Extension and Limits of the Network of Coupled Motions Correlated to Hydride Transfer in Dihydrofolate Reductase

Significance Statement

The role of protein dynamics in enzyme catalysis is still an enigma. This work examined the enzyme dihydrofolate reductase (DHFR) as a model system to assess a network of coupled motions across the protein and it affect on the catalyzed chemical transformation. Predictions made by calculations and using bioinformatics tools predicted that several remote residues are dynamically and/or evolutionary coupled to the enzyme’s catalyzed chemistry. Our experimental studies based on the effect of single and double mutants of those predicted residues supported their role in such a network, and their synergistic impact on the catalyzed C-H®C hydride transfer. The current findings extend our understanding of the proposed network dynamic network of coupled motions, which span across the protein. The presence of this network impacts substantial questions in biochemistry, such as why are enzymes are so much bigger than their active sites; and why along evolution many residues remote from the active site are conserved or co-evolving.

 

 

 

Extension and Limits of the Network of Coupled Motions Correlated to Hydride Transfer in Dihydrofolate Reductase-	- Advances in Engineering

 

 

 

 

 

 

 

 

 

 

 

 

 

J. Am. Chem. Soc., 2014, 136(6), pp 2575–2582.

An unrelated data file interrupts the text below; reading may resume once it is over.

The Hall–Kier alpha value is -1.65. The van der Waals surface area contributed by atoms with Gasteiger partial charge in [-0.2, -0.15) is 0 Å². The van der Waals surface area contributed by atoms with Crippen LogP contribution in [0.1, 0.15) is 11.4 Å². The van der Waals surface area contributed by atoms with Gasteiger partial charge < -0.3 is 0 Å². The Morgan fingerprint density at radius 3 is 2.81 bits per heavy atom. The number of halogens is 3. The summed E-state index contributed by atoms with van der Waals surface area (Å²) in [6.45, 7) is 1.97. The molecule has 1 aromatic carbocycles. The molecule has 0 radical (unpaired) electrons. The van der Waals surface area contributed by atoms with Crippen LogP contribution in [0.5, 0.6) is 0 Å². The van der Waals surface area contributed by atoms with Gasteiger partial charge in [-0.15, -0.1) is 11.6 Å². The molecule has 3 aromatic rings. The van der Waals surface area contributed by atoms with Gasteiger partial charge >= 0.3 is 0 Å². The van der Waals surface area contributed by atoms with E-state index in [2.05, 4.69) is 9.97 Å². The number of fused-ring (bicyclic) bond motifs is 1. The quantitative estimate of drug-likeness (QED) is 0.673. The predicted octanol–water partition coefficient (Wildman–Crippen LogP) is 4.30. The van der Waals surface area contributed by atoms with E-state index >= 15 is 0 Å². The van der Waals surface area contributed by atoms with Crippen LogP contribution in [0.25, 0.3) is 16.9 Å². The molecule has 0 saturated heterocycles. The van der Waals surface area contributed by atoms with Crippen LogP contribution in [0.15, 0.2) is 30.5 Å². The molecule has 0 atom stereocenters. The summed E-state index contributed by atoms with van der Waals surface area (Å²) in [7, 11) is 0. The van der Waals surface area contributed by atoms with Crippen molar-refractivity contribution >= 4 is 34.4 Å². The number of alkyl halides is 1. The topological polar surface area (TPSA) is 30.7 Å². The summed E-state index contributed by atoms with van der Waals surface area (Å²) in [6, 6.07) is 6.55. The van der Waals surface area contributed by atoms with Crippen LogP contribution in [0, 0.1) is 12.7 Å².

Priyanka Singh , Arundhuti Sen , Kevin Francis , Amnon Kohen *

Department of Chemistry, The University of Iowa, Iowa City, Iowa 52242, United States.

Abstract 

Enzyme catalysis has been studied extensively, but the role of enzyme dynamics in the catalyzed chemical conversion is still an enigma. The enzyme dihydrofolate reductase (DHFR) is often used as a model system to assess a network of coupled motions across the protein that may affect the catalyzed chemical transformation. Molecular dynamics simulations, quantum mechanical/molecular mechanical studies, and bioinformatics studies have suggested the presence of a “global dynamic network” of residues in DHFR. Earlier studies of two DHFR distal mutants, G121V and M42W, indicated that these residues affect the chemical step synergistically. While this finding was in accordance with the concept of a network of functional motions across the protein, two residues do not constitute a network. To better define the extent and limits of the proposed network, the current work studied two remote residues predicted to be part of the same network: W133 and F125. The effect of mutations in these residues on the nature of the chemical step was examined via measurements of the temperature-dependence of the intrinsic kinetic isotope effects (KIEs) and other kinetic parameters, and double mutants were used to tie the findings to G121 and M42. The findings indicate that residue F125, which was implicated by both calculations and bioinformatic methods, is a part of the same global dynamic network as G121 and M42, while W133, implicated only by bioinformatics, is not. These findings extend our understanding of the proposed network and the relations between functional and genomic couplings. Delineating that network illuminates the need to consider remote residues and protein structural dynamics in the rational design of drugs and of biomimetic catalysts.

Copyright © 2014 American Chemical Society.

 

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